a couple frowning while sitting at a couch

How to Know When to Leave a Toxic Relationship

The hardest part of love is knowing when to give up on it. Not because you don’t love the person, but you’re not receiving any love in return. In some cases, love doesn’t end in a fairy tale. We fall in love, we get hurt. Some people leave the relationship. Others stay in hopes that it’ll change. They are deeply in love, but continue to get hurt. You’d think it would be easy to leave a relationship that has turned to selfishness, greed, or even physically dangerous. Truth is we need love and that need for love can turn into an addiction. Relationships have its ups and downs. I’m not talking about bouncing out of the downs, but when a relationship consistently takes away your joy, it’s time to reevaluate.

Clear Signs it’s Time to Leave

Some signs are clearer than others. Physical and emotional abuse are clear signs that you should leave the relationship. You can add infidelity and lying to that list. Sometimes, leaving is just a feeling that you can describe, but intuitively know. It may be being together with that other person, but constantly feeling alone, or feeling emotionally and intimately distant.

The biggest reason why you shouldn’t continue a relationship is if you feel like it needs to be maintained. If you’re not thriving, if love doesn’t exist, or you feel like you going through the motions due to nothing more than habit. It’s probably not a good relationship to be in. I totally understand that there are situations in which it may be difficult to leave a relationship. If you do feel this way, there’s no one standing in your way, but you.

When Leaving Feels Just as Bad as Staying

Leaving any relationship could be a difficult thing to do. Leaving a bad relationship doesn’t make it any easier. It takes a lot of grit to endure a bad relationship. A different type of grit is needed to leave. Instead of looking at the relationship from an external lens, it’s probably time to be a little bit selfish and look inward. This way you can intuitively know that the relationship isn’t one for you.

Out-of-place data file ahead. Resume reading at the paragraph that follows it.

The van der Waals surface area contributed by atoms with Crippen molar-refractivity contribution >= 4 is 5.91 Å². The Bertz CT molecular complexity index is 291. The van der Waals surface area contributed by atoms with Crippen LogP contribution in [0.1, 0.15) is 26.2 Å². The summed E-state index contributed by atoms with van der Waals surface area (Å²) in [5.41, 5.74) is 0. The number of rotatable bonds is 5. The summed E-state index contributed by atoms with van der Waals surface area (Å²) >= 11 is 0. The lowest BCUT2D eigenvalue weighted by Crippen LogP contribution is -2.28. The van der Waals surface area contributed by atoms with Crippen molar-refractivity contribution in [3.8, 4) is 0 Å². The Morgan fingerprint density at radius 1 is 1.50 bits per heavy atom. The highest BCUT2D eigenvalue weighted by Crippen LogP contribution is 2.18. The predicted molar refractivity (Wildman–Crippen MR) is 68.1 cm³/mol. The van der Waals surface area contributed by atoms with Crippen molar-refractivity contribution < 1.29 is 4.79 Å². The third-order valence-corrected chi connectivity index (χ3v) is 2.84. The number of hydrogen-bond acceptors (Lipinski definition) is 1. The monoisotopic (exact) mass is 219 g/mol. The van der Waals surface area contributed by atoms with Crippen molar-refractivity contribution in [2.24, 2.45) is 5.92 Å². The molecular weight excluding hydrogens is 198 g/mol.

One thing you can do is be present. It’s easy to reminisce about the past, or be hopeful for a great future. If you’re not enjoying your present situation, the past and the present don’t exist. Fully experience the relationship without a need to change it. If you’re not feeling how it is playing out, the first thing to do is to acknowledge these changes with your partner. If your partner is not willing to come to an agreement on these changes, it’s time to leave.

Another thing to do is listen to your body. You’re body will tell you everything you need to know about your partner. If you flinch when they raise a hand, there’s an issue. If you cringe to the sound of their name, you’re not in the best relationship for you. Look at the way you look when you see that person. Are you happy? If you’re sad or angry, it’s very telling.

In summary, what I’m trying to say is if the relationship feels bad to you, then it’s bad for you. That’s not to say that you shouldn’t try to recover from the hard times. A good relationship is worth fighting for. Another characteristic of a good relationship is that they recover from hard times. If you hard time feels more like a hard era, it may be time to leave the relationship. Never feel like you’ve given up. You’re prioritizing your sanity, and your livelihood over someone who doesn’t truly love you. If you stay, you’d be giving up on yourself.